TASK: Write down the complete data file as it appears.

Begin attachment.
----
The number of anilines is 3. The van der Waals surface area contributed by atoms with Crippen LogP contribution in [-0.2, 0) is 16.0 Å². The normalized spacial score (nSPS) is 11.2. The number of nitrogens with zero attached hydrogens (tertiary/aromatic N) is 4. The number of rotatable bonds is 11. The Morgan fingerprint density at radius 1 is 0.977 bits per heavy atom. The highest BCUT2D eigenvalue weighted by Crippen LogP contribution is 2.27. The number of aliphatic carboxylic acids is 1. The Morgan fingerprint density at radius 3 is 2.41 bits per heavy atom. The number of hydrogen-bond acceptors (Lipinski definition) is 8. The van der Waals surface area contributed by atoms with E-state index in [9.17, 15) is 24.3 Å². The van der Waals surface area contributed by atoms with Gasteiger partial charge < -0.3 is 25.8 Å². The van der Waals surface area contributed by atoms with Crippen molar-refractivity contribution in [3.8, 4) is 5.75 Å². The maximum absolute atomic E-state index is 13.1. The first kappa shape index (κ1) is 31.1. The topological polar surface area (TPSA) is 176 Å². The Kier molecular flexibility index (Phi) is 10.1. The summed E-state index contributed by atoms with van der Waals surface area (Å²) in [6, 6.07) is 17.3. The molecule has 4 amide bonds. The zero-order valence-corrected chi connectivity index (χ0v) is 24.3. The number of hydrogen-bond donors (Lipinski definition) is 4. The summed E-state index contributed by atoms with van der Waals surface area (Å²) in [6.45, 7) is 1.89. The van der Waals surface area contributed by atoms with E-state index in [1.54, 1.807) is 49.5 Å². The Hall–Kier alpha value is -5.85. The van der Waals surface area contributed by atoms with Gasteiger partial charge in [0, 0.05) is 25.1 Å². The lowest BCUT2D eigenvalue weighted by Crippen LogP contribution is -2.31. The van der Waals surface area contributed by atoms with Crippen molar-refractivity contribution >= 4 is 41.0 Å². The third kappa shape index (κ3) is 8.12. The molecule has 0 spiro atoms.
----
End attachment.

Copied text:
The number of anilines is 3. The van der Waals surface area contributed by atoms with Crippen LogP contribution in [-0.2, 0) is 16.0 Å². The normalized spacial score (nSPS) is 11.2. The number of nitrogens with zero attached hydrogens (tertiary/aromatic N) is 4. The number of rotatable bonds is 11. The Morgan fingerprint density at radius 1 is 0.977 bits per heavy atom. The highest BCUT2D eigenvalue weighted by Crippen LogP contribution is 2.27. The number of aliphatic carboxylic acids is 1. The Morgan fingerprint density at radius 3 is 2.41 bits per heavy atom. The number of hydrogen-bond acceptors (Lipinski definition) is 8. The van der Waals surface area contributed by atoms with E-state index in [9.17, 15) is 24.3 Å². The van der Waals surface area contributed by atoms with Gasteiger partial charge < -0.3 is 25.8 Å². The van der Waals surface area contributed by atoms with Crippen molar-refractivity contribution in [3.8, 4) is 5.75 Å². The maximum absolute atomic E-state index is 13.1. The first kappa shape index (κ1) is 31.1. The topological polar surface area (TPSA) is 176 Å². The Kier molecular flexibility index (Phi) is 10.1. The summed E-state index contributed by atoms with van der Waals surface area (Å²) in [6, 6.07) is 17.3. The molecule has 4 amide bonds. The zero-order valence-corrected chi connectivity index (χ0v) is 24.3. The number of hydrogen-bond donors (Lipinski definition) is 4. The summed E-state index contributed by atoms with van der Waals surface area (Å²) in [6.45, 7) is 1.89. The van der Waals surface area contributed by atoms with E-state index in [1.54, 1.807) is 49.5 Å². The Hall–Kier alpha value is -5.85. The van der Waals surface area contributed by atoms with Gasteiger partial charge in [0, 0.05) is 25.1 Å². The lowest BCUT2D eigenvalue weighted by Crippen LogP contribution is -2.31. The van der Waals surface area contributed by atoms with Crippen molar-refractivity contribution >= 4 is 41.0 Å². The third kappa shape index (κ3) is 8.12. The molecule has 0 spiro atoms.